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Relative Pay Rates among Major Industry and Occupational Groups
Originally Posted: March 26, 2003
Based on the results of the National Compensation Survey, hourly earnings of all workers in private industry and State and local governments averaged $15.36 in 1999; average earnings varied considerably by industry and occupational group, ranging from $33.26 per hour for executive, administrative, and managerial workers in mining to $6.49 for service workers in retail trade.
The results of the 1999 National Compensation Survey (NCS) represent the third annual findings of establishment-based surveys in a sample of 154 metropolitan and nonmetropolitan areas. The sample represents the Nation’s 326 metropolitan statistical areas (as defined by the Office of Management and Budget, 1994) and the remaining portions of the 50 States. (The 1997 NCS survey was limited to 149 areas representing the contiguous United States.) The major difference between the 1999 survey and the two earlier surveys is that the 1999 data include private establishments with fewer than 50 employees. Agricultural, private household, and Federal government workers are not included in the NCS.
For ease of analysis, averages for industry and occupational groups were compared with the national average and converted to relative earnings. (See table 1.) The national average ($15.36) was assigned a value of 100 and averages for subnational data were converted to a percent of the national estimate. For example, when the average hourly rate for State and local governments ($19.34) was compared with the national rate, the value for governments converted to 126. ($19.34/15.36 x 100 = 126.)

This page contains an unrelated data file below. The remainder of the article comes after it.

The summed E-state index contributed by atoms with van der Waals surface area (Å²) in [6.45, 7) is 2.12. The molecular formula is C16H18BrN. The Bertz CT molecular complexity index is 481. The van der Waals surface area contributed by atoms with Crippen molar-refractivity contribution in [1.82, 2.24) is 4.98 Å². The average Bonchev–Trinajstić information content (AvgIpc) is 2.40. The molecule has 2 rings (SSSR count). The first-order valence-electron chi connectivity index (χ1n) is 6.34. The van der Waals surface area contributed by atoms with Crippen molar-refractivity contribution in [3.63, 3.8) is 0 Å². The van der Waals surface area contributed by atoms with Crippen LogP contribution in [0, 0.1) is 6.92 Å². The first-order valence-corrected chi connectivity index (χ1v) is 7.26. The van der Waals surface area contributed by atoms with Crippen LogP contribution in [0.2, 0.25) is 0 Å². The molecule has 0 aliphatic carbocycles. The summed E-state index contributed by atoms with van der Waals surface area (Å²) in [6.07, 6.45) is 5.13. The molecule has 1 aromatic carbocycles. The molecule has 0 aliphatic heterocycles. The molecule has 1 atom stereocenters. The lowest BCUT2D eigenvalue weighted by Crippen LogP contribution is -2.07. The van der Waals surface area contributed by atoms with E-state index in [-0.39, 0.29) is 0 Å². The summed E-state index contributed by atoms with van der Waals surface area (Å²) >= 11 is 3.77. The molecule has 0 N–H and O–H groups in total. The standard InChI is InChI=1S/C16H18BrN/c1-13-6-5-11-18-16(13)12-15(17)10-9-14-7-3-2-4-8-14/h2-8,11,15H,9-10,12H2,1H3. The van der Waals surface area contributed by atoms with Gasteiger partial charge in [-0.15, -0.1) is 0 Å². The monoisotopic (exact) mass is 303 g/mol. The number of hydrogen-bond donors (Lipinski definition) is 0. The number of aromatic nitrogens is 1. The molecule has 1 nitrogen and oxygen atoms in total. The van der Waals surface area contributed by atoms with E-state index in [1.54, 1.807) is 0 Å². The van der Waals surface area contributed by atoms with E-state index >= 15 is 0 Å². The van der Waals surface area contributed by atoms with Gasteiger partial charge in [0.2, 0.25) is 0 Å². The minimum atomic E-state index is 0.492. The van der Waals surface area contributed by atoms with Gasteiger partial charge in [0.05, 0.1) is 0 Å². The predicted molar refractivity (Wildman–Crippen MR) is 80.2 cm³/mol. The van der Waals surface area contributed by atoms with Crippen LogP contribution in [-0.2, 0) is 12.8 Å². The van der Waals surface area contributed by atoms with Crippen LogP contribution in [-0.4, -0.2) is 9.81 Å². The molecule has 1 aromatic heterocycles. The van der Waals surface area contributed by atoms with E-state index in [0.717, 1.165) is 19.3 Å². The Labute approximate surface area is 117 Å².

Pay relative comparisons
Among the higher paying industries, pay relatives for mining, State and local governments, and transportation and public utilities were 135, 126, and 120, respectively. The pay relative for the finance, insurance, and real estate industry (113) also exceeded the national average, as did the construction and manufacturing industries. Retail trade was the lowest paying industry sector, with a pay relative of 63.
At the "all occupations" level, workers in State and local governments earned considerably more than private industry workers grouped together. Part of the overall difference between the two sectors is explained by differences in their occupational and industrial mix. For example, professional specialty and technical occupations are proportionally more prevalent in government than in private industry. Service occupations in government are unique in that they primarily consist of police and firefighters who earn higher pay than most workers in service occupations found in private industry.
There were some notable exceptions to the pay advantage of government workers over private industry workers when individual industries and occupational groups were examined. Except for the construction and retail trade industries, the pay relative for executive, administrative, and managerial workers in government (169) was moderately to significantly lower than relatives for similar workers in the remaining industries shown in table 1. For example, the executive, administrative, and managerial pay relatives for mining (217), manufacturing (213), transportation and public utilities (199), and wholesale trade (191) were higher than the government relative. The relative earnings of the small number of sales workers in government were considerably lower than sales workers in most of the other industries, with retail trade workers being the main exception.